At noon I checked the coals again and took the grill and the meat off to make it easier to move the coals about and spread the hottest around the grill; and also to add hickory chips that had been soaking. Moving the grill and meat can be messy: the meat is dripping fat. I put some newspapers down and put a couple of broken flagstone pieces onto the newspaper. I put the grill and meat on the flagstones and have at the coals. I fold a couple of paper towels multiple times so that I do’t have to touch the hot grill, or ruin potholders on the well-stained handles.
After adjusting the coals, I add the hickory chips, replace the grill and meat, and close the lid.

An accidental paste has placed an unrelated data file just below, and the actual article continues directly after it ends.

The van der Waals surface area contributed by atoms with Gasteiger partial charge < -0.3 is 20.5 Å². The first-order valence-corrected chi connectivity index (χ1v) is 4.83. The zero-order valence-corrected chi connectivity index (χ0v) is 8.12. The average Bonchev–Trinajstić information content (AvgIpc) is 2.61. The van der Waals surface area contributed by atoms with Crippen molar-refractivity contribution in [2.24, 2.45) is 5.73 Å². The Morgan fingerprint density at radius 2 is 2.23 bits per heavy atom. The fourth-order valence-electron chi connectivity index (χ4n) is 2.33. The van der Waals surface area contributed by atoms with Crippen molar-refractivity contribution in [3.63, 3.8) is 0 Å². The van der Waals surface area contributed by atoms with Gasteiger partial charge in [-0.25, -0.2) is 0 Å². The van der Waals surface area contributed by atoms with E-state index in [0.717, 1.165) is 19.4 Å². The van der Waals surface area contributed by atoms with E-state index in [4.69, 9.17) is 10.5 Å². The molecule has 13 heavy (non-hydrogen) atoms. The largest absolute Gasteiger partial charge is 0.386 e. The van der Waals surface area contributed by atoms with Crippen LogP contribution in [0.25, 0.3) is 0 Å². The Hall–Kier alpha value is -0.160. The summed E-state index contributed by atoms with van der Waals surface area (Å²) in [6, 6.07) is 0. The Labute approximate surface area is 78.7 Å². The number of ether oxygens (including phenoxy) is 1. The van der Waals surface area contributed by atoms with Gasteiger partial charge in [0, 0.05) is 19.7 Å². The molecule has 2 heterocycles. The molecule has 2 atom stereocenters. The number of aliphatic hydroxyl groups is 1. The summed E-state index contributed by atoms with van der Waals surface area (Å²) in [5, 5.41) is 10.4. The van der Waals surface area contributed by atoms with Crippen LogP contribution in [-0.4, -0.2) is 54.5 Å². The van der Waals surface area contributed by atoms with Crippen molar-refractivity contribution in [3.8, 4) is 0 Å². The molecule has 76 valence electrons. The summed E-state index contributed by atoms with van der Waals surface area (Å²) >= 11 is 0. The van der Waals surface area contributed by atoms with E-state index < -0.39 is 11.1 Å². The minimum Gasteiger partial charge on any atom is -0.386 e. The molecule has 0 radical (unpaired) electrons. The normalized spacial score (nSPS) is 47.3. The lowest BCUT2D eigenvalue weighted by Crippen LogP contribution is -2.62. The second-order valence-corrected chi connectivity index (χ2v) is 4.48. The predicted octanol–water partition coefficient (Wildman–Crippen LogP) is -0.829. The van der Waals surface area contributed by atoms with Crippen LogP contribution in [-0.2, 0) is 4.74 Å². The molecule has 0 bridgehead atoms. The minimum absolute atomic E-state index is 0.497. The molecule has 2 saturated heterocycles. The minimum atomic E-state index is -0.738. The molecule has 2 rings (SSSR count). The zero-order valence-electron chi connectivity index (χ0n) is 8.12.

This process takes a minute or three, during which times oxygen pours onto the coals, heating them up. Often they ignite a bit, but the wet hickory chips limits the blaze. I close the vents on the lid, once it is replaced, and that immediately extinguishes any flames and starts to cool down the briefly overheated coals.
The hickory chips start to create smoke, and the smoke drives out oxygen and helps cool the coals. That allows me to reopen the vents, and perfumes the neighborhood with hickory smoke. I am a good neighbor to have.
I try to keep the grill at between 225 and 250 degrees. It will range between 200 and 275 or even 300. Here it was approximately 220 degrees, so I opened the vent a tiny bit.